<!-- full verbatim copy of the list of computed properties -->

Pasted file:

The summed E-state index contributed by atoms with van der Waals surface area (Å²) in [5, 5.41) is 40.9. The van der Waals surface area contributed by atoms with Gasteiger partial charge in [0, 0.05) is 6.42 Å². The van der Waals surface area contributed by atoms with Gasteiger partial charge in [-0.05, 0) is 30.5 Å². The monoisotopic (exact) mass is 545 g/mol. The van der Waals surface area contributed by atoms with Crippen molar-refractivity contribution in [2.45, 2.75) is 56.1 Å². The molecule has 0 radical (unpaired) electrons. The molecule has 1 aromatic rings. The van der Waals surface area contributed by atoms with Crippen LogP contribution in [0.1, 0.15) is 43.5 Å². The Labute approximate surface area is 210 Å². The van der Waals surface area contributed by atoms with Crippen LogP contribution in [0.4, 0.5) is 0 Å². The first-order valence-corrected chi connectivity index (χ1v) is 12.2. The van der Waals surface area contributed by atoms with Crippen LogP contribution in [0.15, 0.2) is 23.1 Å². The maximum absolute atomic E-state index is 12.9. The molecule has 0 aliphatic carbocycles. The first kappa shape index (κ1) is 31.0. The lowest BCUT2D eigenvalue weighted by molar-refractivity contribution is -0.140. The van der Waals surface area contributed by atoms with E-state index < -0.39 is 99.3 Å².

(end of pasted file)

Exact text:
The summed E-state index contributed by atoms with van der Waals surface area (Å²) in [5, 5.41) is 40.9. The van der Waals surface area contributed by atoms with Gasteiger partial charge in [0, 0.05) is 6.42 Å². The van der Waals surface area contributed by atoms with Gasteiger partial charge in [-0.05, 0) is 30.5 Å². The monoisotopic (exact) mass is 545 g/mol. The van der Waals surface area contributed by atoms with Crippen molar-refractivity contribution in [2.45, 2.75) is 56.1 Å². The molecule has 0 radical (unpaired) electrons. The molecule has 1 aromatic rings. The van der Waals surface area contributed by atoms with Crippen LogP contribution in [0.1, 0.15) is 43.5 Å². The Labute approximate surface area is 210 Å². The van der Waals surface area contributed by atoms with Crippen LogP contribution in [0.4, 0.5) is 0 Å². The first-order valence-corrected chi connectivity index (χ1v) is 12.2. The van der Waals surface area contributed by atoms with Crippen LogP contribution in [0.15, 0.2) is 23.1 Å². The maximum absolute atomic E-state index is 12.9. The molecule has 0 aliphatic carbocycles. The first kappa shape index (κ1) is 31.0. The lowest BCUT2D eigenvalue weighted by molar-refractivity contribution is -0.140. The van der Waals surface area contributed by atoms with E-state index < -0.39 is 99.3 Å².